Review: RoseBlood by A.G. Howard

Monday, January 9, 2017

RoseBlood by A.G. Howard
Publisher: Amulet Books
Publication Date: January 10th, 2017
Rating: 4 stars
Source: Publisher
Format: Physical ARC
Pages: 432

Summary (from Goodreads):

In this modern day spin on Leroux’s gothic tale of unrequited love turned to madness, seventeen-year-old Rune Germain has a mysterious affliction linked to her operatic talent, and a horrifying mistake she’s trying to hide. Hoping creative direction will help her, Rune’s mother sends her to a French arts conservatory for her senior year, located in an opera house rumored to have ties to The Phantom of the Opera. 

At RoseBlood, Rune secretly befriends the masked Thorn—an elusive violinist who not only guides her musical transformation through dreams that seem more real than reality itself, but somehow knows who she is behind her own masks. As the two discover an otherworldly connection and a soul-deep romance blossoms, Thorn’s dark agenda comes to light and he’s forced to make a deadly choice: lead Rune to her destruction, or face the wrath of the phantom who has haunted the opera house for a century, and is the only father he’s ever known.

**I was given a copy of this book by the publisher in exchange for an honest review.**

RoseBlood is a fascinating modern day retelling of the Phantom of the Opera with a paranormal twist. After getting into some trouble at home, Rune Germain is sent to a French arts conservatory. Rune has a gift for opera music even though her performances leave her drained and physically exhausted. It's her mother's hope that by sending her to RoseBlood, Rune will overcome her "stage fright".

RoseBlood has a little bit of a thriller/mystery feeling to it. The school is renovated from the opera house that was said to be the original stomping grounds of the Phantom of the Opera from the stories. When Rune arrives at the school, she sees a masked man in Victorian era clothing, hears things in the vents, and sees figures behind the mirrored walls of the school. Is the Phantom still lurking about the opera house? On top of all that, someone is also playing pranks on Rune.

Rune is obviously the main character. I really enjoyed her as a character. She's kind, brave, talented, selfless. She has a bit of a sad backstory. She's still dealing with the loss of her father from a relatively young age as well as the aftermath of when her grandmother came to stay with her and her mom afterward. After arriving at the school, she wants to learn more about herself and her family's history to perhaps learn more about her gift.

The only thing that really bothered me about Rune is that she acts like she doesn't even know how to have friends. At one point she is trying to help one of her friends, but goes about it in what I felt was a really dumb way. She says something mean to like push her friends away and make them not like her or something and I'm not entirely sure why that was something that she needed to do to accomplish her goal.

Other than that, I really liked Rune. She was fun to read about.

The other main character and the other point of view of the book is Thorn. He is probably my favorite character in this book. He's swoony, sweet, caring, and brave. He has a super sad backstory and generally hasn't had a wonderful life. But he is a very interesting character and just because of Thorn I wish this book wasn't a stand alone. I want more of him.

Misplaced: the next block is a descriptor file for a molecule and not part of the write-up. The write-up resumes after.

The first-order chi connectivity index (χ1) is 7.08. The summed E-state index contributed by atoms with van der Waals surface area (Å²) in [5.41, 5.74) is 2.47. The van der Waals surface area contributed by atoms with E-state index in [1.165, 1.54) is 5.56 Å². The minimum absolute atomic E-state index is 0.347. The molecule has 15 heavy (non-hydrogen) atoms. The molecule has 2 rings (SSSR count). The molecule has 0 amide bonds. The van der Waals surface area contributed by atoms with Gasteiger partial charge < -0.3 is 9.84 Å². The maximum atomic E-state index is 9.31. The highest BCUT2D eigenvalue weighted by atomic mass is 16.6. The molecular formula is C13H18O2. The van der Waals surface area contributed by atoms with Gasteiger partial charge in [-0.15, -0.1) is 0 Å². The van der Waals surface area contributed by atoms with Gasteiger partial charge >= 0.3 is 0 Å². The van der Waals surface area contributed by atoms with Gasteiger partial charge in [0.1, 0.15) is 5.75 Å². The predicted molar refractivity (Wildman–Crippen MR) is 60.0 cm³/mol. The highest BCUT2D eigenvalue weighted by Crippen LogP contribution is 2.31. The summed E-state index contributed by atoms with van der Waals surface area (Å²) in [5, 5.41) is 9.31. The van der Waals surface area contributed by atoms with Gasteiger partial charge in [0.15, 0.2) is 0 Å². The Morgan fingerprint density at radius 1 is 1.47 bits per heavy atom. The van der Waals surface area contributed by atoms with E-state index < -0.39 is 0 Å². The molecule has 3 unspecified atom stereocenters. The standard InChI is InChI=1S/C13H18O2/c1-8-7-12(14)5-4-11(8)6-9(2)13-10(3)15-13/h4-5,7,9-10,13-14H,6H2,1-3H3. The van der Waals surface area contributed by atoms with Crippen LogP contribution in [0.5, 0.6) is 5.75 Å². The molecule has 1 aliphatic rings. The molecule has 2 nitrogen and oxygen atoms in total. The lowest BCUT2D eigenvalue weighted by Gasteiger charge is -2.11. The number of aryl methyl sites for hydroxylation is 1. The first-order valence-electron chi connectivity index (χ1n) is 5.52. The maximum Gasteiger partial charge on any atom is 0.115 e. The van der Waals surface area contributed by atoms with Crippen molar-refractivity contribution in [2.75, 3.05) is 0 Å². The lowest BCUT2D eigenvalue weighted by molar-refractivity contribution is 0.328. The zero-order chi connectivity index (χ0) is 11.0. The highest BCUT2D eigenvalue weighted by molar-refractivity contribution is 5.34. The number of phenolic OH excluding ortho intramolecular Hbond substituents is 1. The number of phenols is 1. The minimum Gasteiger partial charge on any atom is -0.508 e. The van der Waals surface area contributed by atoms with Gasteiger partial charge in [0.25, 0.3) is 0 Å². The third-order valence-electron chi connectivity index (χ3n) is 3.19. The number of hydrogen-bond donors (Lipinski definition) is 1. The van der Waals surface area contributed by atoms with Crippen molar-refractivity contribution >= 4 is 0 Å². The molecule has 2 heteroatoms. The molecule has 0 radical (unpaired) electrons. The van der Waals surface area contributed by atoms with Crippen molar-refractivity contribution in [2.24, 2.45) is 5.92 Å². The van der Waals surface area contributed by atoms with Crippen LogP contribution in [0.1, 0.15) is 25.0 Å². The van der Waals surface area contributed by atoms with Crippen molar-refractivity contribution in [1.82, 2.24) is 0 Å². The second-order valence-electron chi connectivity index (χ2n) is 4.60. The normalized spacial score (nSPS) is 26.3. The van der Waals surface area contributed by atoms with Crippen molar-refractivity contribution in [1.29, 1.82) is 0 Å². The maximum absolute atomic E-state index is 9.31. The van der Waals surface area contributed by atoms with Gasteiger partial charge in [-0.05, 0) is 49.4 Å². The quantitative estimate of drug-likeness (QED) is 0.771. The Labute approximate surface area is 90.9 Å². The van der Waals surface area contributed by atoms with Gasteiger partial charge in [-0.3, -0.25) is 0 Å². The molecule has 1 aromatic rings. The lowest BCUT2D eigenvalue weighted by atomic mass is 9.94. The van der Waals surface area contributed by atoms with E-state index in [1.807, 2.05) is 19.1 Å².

Obviously the Phantom is a character in this book as well. All I really want to say about him is that he has a sweet, nurturing side as well as a more sinister side. I feel like I'll say too much if I say more than that. You'll just have to read the book if you want to know more about him. And you should want to know more.

Okay, so even though this book takes place in a school, it isn't really about Rune's school experience. It's about her exploring her family's past and learning about the Phantom and how all of it affects her and her gift. I say this because I feel like a lot of characters in this book are irrelevant.

When she arrives at the school, Rune doesn't even really want to make friends. But she ends up making four. But I don't feel like they add anything to the story or really even help Rune grow as a character? I'm not saying she should have been a friendless loser or anything, but I don't feel like the friends needed to be so... present? And that is not only because I thought they were annoying!

She also promptly makes two rivals. And I just don't feel like they're relevant enough to be mentioned as much as they are.

That's probably the biggest thing about this book that bothered me. But it's definitely a me thing.

I loved the romance in this book. Thorn and Rune are a really good couple. They have a really interesting history. I wish that there had been MORE of the romance, but I loved the slow burn of what there was. There is no love triangle in this book, which is good because it's a stand alone and there wouldn't be nearly enough of this cute romance if it was.

There is also talk of human-trafficking in this book. So if that's something that bothers you, maybe you would want to skip this book? I mean, it's not nitty gritty details or anything, but like you know what they're talking about.

Overall, I really enjoyed this book. If you like dark retellings, mystery/thrillers, horror, the Phantom of the Opera, or paranormal stories, you will definitely like this book!


  1. This just looks amazing, and great review! Glad you enjoyed it :) I need to read this!

    1. It is really amazing! It had a twist that I found super odd, but I still enjoyed it. I hope that you get the chance to read it soon!


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